Driving Forces and Barriers for Value-Added Services

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Logistics and Logistics Service Providers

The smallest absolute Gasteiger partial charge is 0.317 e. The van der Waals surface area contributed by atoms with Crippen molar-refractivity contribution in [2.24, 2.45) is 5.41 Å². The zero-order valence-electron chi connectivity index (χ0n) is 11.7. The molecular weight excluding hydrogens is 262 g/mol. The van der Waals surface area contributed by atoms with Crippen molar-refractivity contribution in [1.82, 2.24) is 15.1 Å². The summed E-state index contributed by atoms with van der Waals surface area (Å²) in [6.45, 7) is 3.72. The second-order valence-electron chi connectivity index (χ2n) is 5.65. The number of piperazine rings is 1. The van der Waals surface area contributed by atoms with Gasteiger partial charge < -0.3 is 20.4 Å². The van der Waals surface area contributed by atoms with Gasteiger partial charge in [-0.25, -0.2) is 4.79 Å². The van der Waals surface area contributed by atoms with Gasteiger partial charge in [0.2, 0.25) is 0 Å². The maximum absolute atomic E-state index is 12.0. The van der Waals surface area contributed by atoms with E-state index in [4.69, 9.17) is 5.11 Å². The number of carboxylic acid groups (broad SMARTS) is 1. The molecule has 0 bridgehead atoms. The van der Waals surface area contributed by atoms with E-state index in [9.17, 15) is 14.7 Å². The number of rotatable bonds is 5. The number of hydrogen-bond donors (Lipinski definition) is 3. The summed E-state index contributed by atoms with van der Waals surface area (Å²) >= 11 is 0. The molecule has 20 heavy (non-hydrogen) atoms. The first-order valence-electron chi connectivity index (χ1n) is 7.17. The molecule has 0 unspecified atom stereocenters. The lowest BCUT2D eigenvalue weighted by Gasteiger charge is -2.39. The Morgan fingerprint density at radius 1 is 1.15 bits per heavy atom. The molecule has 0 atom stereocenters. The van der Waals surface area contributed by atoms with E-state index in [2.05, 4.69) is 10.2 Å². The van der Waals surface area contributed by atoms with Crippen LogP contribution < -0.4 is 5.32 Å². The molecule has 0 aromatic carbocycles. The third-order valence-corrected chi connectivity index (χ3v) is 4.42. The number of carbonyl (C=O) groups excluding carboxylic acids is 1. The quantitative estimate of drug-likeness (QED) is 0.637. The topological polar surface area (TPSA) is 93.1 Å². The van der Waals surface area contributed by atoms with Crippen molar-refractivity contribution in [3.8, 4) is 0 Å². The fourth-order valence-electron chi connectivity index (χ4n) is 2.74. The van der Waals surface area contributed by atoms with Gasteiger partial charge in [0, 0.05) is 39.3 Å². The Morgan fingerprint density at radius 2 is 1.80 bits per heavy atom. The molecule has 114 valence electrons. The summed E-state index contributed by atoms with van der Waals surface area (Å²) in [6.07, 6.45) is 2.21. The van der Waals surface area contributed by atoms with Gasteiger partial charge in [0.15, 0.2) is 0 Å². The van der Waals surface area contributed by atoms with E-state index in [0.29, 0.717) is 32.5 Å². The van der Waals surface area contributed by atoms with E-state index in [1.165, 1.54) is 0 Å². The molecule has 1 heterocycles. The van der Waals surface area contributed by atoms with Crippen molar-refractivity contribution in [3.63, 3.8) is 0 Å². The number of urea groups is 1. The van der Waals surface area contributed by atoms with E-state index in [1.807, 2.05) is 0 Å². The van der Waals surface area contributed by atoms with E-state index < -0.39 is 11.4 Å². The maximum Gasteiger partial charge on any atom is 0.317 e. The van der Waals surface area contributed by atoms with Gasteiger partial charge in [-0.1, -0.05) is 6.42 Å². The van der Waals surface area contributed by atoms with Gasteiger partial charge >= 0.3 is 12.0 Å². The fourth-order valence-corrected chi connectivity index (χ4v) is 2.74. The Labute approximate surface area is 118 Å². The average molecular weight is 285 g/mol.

In this section we take a closer look on logistics as a sphere in which TPL providers operate. Coyle et al. (2003) claim that the term logistics gained general public recognition in the 1980s. Logistics has four subdivisions: business, military, event and service logistics. The main focus in this paper is on business logistics, which is defined by Coyle et al. (2003, p. 39) as :”the part of the supply chain that plans, implements, and controls the efficient, effective flow and storage of goods, services, and related information from point of origin to point of use or consumption in order to meet customer demands.” Coyle at al. (2003) state that there are four principal types of economic utilities which add value to the product or service: form, place, time and possession utilities. Place and time utilities are generally associated with logistics, while form utility is associated with manufacturing and possession utility is associated with marketing. Form utility involves, for example, transforming raw materials into finished products. Place utility can mean moving products from the place of production to the point of products’ demand. Time utility involves ensuring that products reach the point of the product demand at the right time. Possession utility means creating the demand for the products through different direct or indirect promotion activities. All four utilities are closely related to each other and thus logistics through place and time utility can have an important value-adding role (Coyle at al., 2003).